Sometimes, word of mouth promotion is just not enough. Here are some ways to promote your Rally for the Cure event so that the message of awareness and the need for fundraising reach the widest possible audience.
1. Print – Tell your story to the local press, community magazine or a golf or tennis publication that reports on local philanthropic events.
a. A print article or entry in an event calendar will help publicize your event, your need for more volunteers, participants and business supporters.
b. A local reporter may want to interview one of your leadership team, or you can craft a carefully worded press release to distribute by email to a number of newspapers and magazines, together with photos.
c. Always ask to see the article before publication to “fact check” and ensure your explanation of the event, your mission and goals were correctly interpreted. This is not always possible because of tight deadlines, but can help to avoid inaccuracies.
d. With a telephone or in person interview, always forward written background information about your organization, its events, the leadership team and main sponsors to ensure the reporter has all the correct spellings and contact information.
2. Radio – many radio stations need a steady stream of interesting local interest stories to fill their hours of airtime and can provide a wonderful way to share information about your event.
a. Most interviews are taped, so any mumbles or mistakes can be edited out before the show is aired.
b. Always submit background info about your event and organization as well as your preferred “talking points”, to make sure the interviewer knows the key topics you would like to discuss.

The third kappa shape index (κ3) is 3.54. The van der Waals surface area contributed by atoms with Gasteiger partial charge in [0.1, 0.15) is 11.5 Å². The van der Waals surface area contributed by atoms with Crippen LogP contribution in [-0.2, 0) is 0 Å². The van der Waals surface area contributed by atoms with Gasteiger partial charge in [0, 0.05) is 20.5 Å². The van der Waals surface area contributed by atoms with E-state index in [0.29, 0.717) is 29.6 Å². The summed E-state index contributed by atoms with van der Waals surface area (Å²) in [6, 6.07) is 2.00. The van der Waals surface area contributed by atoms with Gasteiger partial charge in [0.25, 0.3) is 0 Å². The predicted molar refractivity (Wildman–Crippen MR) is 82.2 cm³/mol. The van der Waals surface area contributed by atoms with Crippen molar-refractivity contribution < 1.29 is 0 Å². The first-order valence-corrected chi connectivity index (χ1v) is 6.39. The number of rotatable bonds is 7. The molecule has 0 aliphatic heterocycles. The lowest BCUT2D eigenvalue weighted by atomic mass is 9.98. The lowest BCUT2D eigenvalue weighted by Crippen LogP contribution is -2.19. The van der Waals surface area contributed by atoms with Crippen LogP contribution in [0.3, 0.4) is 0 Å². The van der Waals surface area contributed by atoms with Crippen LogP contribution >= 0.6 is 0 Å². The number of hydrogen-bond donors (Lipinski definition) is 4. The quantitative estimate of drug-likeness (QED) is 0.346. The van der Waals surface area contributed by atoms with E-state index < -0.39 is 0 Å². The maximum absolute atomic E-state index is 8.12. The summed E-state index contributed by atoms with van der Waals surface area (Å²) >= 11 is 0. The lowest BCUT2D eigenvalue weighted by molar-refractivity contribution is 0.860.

c. Review your talking points ahead of time and practice your responses so you are well prepared and relaxed during the interview.
d. It’s radio – so no pressure on what to wear!
3. Television- If you have an exciting fundraiser coming up, it is newsworthy!
a. Submit all details as early as possible to the news station and line up one of your team to be interviewed.
b. TV news interviews are usually live, and typically only last a couple of minutes, so you need to be sure of the message you wish to convey.
c. Always send your talking points and event history for the interviewer to review prior to the broadcast.
d. Send photos if possible – pink attired participants from previous events make great teasers for the upcoming interview. When shown live during the newscast they can add a dramatic and memorable visual for the viewers which can be difficult to convey with words alone.
e. The two minutes will fly by. Be confident and well-rehearsed in the message you want to share.
f. If it is a longer feature, consider asking a breast cancer survivor to tell the story of her journey, or a sponsor to share why they support your event.
Having a third party report on your event either in print, on the radio or TV can add a certain validity to your cause, attract more participants and business supporters and helps you reach a much wider audience with your message of early detection saving lives. It also offers a unique opportunity to publicly thank your business partners, enhancing their experience of supporting your event.
It is worth keeping all your local media contacts informed of your plans and your results, so you develop a lasting relationship with the print editors, chat show hosts and news schedulers. Once they know you have an interesting story to tell, they will be keen to keep your plans and achievements in the public eye and add your organization to their interview schedules.